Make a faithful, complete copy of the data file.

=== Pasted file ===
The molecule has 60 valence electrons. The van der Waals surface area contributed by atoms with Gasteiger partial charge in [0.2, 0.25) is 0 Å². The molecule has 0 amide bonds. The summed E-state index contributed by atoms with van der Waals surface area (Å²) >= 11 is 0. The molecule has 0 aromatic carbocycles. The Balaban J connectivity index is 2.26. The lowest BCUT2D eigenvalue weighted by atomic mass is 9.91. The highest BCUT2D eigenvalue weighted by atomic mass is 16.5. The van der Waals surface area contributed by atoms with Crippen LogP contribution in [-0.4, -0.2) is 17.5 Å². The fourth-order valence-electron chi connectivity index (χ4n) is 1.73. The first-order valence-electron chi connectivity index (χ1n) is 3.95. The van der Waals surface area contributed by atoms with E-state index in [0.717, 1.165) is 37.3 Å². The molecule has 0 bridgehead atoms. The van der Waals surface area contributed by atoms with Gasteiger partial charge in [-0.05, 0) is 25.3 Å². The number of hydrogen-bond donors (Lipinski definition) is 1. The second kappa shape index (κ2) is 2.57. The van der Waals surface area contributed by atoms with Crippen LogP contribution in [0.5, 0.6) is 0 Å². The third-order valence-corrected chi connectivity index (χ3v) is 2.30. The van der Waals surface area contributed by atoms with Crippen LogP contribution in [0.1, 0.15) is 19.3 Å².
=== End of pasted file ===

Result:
The molecule has 60 valence electrons. The van der Waals surface area contributed by atoms with Gasteiger partial charge in [0.2, 0.25) is 0 Å². The molecule has 0 amide bonds. The summed E-state index contributed by atoms with van der Waals surface area (Å²) >= 11 is 0. The molecule has 0 aromatic carbocycles. The Balaban J connectivity index is 2.26. The lowest BCUT2D eigenvalue weighted by atomic mass is 9.91. The highest BCUT2D eigenvalue weighted by atomic mass is 16.5. The van der Waals surface area contributed by atoms with Crippen LogP contribution in [-0.4, -0.2) is 17.5 Å². The fourth-order valence-electron chi connectivity index (χ4n) is 1.73. The first-order valence-electron chi connectivity index (χ1n) is 3.95. The van der Waals surface area contributed by atoms with E-state index in [0.717, 1.165) is 37.3 Å². The molecule has 0 bridgehead atoms. The van der Waals surface area contributed by atoms with Gasteiger partial charge in [-0.05, 0) is 25.3 Å². The number of hydrogen-bond donors (Lipinski definition) is 1. The second kappa shape index (κ2) is 2.57. The van der Waals surface area contributed by atoms with Crippen LogP contribution in [0.5, 0.6) is 0 Å². The third-order valence-corrected chi connectivity index (χ3v) is 2.30. The van der Waals surface area contributed by atoms with Crippen LogP contribution in [0.1, 0.15) is 19.3 Å².